Video game violence in many instances includes shooting, beating, or even mutilating other human beings. This is a topic that has been discussed by parental support groups in their weekly meetings to qualified medical practitioners in studies that involve actual test subjects. According to the University of Missouri-Columbia the concern lies with the difference in brain activity that violent video games cause (Houlahan, M., 2006, p.10). The University “measured brainwave responses in 39 experienced gamers (and found) the gamers had a diminished brain response to real-life violence… (which is) linked to aggressive behavior” (Houlahan, M., 2006, p.10). It begs us to answer the question what does it mean to society when people are no longer surprised or disturbed by violent behavior? The Universities findings are disturbing to the average person based on the common knowledge that video games are extremely popular at all levels of American society. It is worrisome to think people will exhibit violent behavior if this trend continues to occur. On the opposing side many sources contend that just because a person or young adult enjoys playing a violent video game does not mean that he or she is going to go out after playing the game and physically harm someone. “The US Surgeon-General in 2001 announced incidents of school shootings and school violence in general was more to do with the quality of home life” (Houlahan, M., 2006, p.10). So there is evidence to support that violent tendencies have more to do with what children are taught at home then a game they play for fun. Even from my childhood to the current time it is blatantly obvious that playing outside with friends has taken a back seat to current technologies. It has with no doubt become much more popular to be entertained by an Xbox then to go outside and play tag. No matter what side of the argument a person may be on there is one thing everyone can agree on and that is the fact that video game violence is a hot topic in popular culture.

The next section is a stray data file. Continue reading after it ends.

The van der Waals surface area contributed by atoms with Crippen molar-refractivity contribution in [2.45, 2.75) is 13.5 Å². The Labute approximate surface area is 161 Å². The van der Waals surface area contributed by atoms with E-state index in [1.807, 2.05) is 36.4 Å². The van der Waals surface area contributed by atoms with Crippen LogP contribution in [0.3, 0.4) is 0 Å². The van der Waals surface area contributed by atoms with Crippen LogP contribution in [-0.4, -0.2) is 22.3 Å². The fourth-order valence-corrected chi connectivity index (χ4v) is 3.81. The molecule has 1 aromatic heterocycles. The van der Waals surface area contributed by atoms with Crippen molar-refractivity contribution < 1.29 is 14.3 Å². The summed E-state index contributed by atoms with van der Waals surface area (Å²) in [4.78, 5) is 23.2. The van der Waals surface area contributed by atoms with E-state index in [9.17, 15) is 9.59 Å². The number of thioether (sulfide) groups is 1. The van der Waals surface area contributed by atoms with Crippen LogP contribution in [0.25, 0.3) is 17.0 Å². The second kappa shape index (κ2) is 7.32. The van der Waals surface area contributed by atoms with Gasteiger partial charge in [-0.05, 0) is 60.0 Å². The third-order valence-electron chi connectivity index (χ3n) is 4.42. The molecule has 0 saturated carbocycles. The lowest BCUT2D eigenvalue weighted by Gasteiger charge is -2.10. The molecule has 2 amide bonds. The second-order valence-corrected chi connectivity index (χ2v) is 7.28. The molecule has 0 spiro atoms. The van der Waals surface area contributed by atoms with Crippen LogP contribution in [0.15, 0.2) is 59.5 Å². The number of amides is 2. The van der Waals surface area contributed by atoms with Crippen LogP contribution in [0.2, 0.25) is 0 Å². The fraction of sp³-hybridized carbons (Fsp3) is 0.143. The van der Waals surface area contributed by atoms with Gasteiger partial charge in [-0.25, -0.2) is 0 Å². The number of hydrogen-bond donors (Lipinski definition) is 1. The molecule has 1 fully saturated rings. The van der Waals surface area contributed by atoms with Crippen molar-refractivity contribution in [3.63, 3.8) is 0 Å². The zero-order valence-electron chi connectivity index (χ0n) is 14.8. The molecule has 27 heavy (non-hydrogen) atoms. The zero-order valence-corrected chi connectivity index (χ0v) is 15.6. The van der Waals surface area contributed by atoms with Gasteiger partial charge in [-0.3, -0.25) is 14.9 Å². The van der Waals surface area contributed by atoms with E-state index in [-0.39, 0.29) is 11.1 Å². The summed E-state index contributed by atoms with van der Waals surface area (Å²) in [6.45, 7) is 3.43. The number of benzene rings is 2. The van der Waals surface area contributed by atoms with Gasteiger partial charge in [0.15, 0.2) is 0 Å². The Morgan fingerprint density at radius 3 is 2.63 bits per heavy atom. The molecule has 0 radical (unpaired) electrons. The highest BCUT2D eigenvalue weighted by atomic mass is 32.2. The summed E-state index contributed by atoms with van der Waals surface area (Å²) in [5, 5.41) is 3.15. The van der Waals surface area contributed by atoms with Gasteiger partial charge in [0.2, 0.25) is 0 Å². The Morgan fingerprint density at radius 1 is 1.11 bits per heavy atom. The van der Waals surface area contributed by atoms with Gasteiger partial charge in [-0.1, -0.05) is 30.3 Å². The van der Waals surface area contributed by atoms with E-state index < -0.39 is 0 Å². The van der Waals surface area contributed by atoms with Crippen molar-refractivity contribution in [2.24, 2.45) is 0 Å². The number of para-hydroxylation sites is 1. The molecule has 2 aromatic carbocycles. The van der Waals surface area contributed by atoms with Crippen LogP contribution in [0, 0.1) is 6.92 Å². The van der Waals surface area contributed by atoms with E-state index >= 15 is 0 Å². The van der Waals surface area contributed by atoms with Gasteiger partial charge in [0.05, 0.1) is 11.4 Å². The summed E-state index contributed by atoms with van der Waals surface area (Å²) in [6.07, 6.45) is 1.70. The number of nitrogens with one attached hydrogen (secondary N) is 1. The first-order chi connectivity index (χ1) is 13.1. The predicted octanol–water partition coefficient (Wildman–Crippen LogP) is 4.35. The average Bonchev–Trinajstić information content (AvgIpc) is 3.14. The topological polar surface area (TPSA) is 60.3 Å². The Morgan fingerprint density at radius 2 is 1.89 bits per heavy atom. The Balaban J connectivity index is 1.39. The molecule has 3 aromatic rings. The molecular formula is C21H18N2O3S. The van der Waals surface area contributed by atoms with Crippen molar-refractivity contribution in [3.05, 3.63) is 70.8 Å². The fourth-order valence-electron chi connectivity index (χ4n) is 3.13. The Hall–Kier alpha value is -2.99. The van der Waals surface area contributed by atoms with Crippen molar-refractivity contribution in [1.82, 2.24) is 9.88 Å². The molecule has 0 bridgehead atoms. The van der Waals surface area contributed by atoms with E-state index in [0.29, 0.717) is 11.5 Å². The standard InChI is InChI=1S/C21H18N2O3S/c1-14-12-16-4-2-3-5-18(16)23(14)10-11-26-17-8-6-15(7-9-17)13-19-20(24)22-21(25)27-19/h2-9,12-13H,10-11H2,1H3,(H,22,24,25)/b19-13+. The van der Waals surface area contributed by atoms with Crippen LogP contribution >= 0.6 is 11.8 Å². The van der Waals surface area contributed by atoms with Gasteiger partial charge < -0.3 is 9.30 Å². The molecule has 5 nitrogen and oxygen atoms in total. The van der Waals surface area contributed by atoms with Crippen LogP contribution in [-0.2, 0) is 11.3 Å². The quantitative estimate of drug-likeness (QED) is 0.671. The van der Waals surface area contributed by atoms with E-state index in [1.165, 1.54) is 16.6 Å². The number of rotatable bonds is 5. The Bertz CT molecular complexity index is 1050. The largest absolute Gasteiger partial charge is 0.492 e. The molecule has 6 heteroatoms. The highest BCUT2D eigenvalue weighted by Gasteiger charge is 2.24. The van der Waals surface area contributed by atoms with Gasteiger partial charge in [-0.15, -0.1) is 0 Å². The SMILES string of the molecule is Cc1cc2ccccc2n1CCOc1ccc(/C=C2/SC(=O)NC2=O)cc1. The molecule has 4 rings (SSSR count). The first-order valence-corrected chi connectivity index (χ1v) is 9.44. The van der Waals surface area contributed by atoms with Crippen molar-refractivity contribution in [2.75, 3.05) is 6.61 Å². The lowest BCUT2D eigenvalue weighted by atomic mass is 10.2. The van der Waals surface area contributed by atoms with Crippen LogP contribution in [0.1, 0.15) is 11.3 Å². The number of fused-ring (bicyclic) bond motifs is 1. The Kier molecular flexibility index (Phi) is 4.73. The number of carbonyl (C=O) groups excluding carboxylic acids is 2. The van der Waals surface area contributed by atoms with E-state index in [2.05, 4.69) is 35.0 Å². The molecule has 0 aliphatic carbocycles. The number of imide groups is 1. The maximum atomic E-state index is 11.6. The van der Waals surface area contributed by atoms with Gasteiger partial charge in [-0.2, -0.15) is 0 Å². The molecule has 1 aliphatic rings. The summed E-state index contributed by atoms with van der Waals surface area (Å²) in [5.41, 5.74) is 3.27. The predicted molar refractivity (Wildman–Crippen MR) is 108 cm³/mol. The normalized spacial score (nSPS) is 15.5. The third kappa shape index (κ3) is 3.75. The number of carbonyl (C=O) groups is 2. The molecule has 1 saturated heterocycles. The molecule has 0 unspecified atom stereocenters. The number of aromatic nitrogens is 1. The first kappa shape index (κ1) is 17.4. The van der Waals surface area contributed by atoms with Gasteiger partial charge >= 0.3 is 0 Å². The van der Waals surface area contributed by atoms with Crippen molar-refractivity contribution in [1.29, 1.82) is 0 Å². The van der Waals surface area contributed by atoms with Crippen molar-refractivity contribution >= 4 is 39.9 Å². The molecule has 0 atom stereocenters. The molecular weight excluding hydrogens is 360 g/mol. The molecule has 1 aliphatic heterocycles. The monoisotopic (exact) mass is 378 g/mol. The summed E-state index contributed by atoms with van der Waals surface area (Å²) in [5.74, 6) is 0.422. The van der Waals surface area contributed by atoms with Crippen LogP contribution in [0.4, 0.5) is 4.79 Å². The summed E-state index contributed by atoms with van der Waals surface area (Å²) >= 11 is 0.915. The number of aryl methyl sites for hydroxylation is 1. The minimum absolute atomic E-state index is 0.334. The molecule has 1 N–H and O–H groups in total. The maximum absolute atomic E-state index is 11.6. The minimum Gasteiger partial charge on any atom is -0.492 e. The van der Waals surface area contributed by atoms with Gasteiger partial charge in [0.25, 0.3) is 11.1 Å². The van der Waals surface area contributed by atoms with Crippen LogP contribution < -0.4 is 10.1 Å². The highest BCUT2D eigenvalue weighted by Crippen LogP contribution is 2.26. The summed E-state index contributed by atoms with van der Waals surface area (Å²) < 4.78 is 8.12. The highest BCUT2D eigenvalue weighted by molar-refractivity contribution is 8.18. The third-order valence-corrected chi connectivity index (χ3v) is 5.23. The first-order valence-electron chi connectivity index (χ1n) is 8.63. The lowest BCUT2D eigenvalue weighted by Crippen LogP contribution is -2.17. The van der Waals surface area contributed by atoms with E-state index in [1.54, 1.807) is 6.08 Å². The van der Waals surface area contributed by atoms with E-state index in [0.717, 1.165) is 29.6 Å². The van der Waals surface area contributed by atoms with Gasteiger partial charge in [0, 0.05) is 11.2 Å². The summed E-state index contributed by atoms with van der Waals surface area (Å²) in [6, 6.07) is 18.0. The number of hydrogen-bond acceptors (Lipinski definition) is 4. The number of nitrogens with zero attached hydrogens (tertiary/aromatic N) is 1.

Houlahan, M. (2006). Less violence in new videogames. The Press, 10. Retrieved January 7,
2008, from Lexis-Nexis.